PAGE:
Lawyers and other professionals often take pride in sounding like they know what they are talking about. But is your language turning people away? If you write like you talk in the courtroom or especially in a legal brief, your blog could be too elite for your readers.
Your Legalese Is Betraying You
Legalese doesn’t make you seem smart, it makes your readers feel stupid. Lawyers and other professionals tend to wear their jargon as a badge of honor. They are proud of the fact that they understand terms like ipso facto. They rely on this language to demonstrate their expertise, and their elitism.
But that same professional language can backfire against you. It’s not enough to appear educated. If you want to bring in clients, you need to go beyond sounding smart. You need to demonstrate that you can help them understand the complicated legal concepts that they are facing.
Potential clients aren’t coming to you because you sound like the smartest person in the room. They are coming to get help. Some more sophisticated business clients may be able to accurately identify their issues, but few will understand the nuances of their claims. If you talk over their heads you may well embarrass them or make them feel ignorant. This creates a wall between you. When that legalese happens online it could shut down a potential relationship before it even begins.
Word Choice Is Just the Beginning
The first step to eliminating legalese is to cut the Latin and the jargon from your writing. But if you stop there, you still may be alienating potential clients. Law schools across the country teach a very complicated writing style. Long sentences, explanatory clauses, and dense paragraphs are all par for the course. But online, these stylistic choices can be a big hurdle for readers.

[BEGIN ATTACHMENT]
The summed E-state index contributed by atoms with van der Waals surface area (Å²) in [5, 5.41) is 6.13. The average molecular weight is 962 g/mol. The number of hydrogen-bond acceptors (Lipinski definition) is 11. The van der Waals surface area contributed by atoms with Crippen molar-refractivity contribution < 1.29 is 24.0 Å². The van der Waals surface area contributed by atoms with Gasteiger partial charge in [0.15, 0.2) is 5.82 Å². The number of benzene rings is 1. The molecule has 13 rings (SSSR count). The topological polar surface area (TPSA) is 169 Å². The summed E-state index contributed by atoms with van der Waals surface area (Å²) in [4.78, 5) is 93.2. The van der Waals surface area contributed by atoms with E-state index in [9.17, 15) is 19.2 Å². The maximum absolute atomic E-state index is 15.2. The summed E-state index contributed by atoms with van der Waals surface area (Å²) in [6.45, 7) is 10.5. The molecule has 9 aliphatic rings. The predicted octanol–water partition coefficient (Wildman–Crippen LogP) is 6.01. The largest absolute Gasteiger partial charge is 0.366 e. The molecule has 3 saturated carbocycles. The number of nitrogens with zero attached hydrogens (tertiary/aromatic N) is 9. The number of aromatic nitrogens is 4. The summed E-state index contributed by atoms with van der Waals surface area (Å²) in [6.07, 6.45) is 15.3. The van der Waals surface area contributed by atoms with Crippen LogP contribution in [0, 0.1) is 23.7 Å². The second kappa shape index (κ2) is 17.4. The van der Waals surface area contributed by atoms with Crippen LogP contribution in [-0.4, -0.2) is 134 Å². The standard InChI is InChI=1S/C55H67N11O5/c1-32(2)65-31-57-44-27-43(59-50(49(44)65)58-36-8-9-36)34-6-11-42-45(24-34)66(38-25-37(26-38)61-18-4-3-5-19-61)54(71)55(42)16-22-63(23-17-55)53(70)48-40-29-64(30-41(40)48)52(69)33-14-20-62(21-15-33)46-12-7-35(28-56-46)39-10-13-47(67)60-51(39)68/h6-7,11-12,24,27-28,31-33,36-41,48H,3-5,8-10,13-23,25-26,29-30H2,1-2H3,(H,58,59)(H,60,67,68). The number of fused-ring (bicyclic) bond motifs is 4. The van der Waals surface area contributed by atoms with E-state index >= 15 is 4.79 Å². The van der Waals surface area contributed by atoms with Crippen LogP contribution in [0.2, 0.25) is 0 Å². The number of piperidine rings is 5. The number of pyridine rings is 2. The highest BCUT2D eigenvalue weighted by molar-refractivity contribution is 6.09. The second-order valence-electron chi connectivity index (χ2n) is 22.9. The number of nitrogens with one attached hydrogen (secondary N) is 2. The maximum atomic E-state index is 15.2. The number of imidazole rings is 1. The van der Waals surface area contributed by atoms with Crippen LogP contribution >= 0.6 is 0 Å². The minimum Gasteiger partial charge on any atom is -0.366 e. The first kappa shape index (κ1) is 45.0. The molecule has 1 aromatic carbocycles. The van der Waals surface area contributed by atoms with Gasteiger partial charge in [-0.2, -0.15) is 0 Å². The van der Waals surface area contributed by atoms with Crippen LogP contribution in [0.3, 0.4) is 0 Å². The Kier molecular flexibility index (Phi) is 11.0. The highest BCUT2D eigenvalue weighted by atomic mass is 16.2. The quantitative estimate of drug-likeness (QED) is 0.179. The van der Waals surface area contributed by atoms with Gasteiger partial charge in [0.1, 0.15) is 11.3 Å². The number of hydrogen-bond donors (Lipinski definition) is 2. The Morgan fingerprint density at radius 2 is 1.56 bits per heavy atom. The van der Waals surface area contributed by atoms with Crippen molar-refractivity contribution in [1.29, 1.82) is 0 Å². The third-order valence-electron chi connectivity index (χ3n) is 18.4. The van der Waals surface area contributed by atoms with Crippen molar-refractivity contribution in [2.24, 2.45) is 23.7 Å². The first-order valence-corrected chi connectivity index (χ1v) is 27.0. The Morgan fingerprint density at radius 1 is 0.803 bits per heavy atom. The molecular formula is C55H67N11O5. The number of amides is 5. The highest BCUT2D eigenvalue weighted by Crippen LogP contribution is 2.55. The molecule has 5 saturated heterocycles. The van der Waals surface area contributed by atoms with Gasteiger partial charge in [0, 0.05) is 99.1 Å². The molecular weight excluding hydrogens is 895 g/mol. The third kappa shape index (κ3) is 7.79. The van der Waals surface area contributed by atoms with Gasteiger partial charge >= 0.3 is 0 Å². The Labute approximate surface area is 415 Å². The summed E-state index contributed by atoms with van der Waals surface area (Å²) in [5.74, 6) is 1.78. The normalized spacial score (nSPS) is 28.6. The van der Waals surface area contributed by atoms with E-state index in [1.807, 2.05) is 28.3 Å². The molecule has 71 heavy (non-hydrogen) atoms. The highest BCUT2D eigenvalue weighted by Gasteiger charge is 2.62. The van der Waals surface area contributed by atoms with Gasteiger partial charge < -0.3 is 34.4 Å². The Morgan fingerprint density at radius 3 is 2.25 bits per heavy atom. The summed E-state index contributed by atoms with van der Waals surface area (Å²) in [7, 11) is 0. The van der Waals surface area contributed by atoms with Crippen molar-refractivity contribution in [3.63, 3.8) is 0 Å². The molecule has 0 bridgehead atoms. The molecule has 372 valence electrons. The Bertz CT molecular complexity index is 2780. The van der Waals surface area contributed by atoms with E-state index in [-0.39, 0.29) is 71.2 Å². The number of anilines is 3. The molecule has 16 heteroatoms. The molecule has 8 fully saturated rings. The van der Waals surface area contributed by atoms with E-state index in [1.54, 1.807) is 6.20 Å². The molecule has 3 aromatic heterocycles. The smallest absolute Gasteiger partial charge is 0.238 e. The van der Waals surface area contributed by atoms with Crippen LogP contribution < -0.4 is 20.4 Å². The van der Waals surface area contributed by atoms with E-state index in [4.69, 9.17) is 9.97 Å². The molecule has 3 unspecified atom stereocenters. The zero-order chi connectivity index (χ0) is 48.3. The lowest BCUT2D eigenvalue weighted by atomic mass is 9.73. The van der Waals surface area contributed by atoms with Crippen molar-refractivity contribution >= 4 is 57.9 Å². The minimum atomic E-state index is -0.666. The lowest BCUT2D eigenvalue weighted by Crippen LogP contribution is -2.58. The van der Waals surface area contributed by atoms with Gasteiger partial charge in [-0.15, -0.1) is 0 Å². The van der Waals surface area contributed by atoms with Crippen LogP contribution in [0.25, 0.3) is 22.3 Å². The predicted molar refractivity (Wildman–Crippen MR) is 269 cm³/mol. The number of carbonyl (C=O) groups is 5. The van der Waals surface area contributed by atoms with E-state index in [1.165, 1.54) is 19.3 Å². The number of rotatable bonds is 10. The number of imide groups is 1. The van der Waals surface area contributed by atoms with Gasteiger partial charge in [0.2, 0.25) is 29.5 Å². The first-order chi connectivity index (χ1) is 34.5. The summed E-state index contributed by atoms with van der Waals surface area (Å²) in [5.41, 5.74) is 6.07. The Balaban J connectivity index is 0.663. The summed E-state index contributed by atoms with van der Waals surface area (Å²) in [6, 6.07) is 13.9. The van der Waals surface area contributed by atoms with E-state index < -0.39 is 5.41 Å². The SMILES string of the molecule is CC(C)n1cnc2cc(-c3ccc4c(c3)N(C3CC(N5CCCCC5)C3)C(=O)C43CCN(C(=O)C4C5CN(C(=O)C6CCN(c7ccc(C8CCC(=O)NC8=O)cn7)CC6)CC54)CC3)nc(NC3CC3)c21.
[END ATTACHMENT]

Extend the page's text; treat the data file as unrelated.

Most readers aren’t in deep research mode when they find your blog. Particular for consumer-facing practice areas, potential customers are more likely to be sitting with their feet up on the couch, distracted by a television show, children, or simply other apps and tabs. Even for corporate clients, multitasking is a way of life. Finding a lawyer has to fit between meetings, phone calls, and issues at the office. A traditional legal writing style demands a reader’s undivided attention. The distractions of everyday life an make your writing difficult, and frustrating to follow.
Mobile Makes Difficult Reading Even Harder
The challenges presented by a dense writing style get even worse when viewed on a cell phone or tablet. Over 70% of all American online time uses a mobile device. That means nearly 3 quarters of your potential customers are viewing your writing on a smaller screen. That makes long sentences and paragraphs even longer. It also increases the chances that your reader will be interrupted mid-thought.
It’s up to you as a writer to recognize the challenges facing your readers. It should be your goal to remove as many barriers as possible between potential customers and your door. Don’t let legalese and traditional writing styles stand between you and a case or customer. Take the time to break things down and show potential readers that not only do you know your trade, but you want to help them understand it too.
Lisa Schmidt is a writer for Legal Linguist in Ferndale, Michigan. She ghostwrites blogs and web content for lawyers and small businesses. If you need help creating clear and understandable web content, contact Legal Linguist today to schedule a meeting.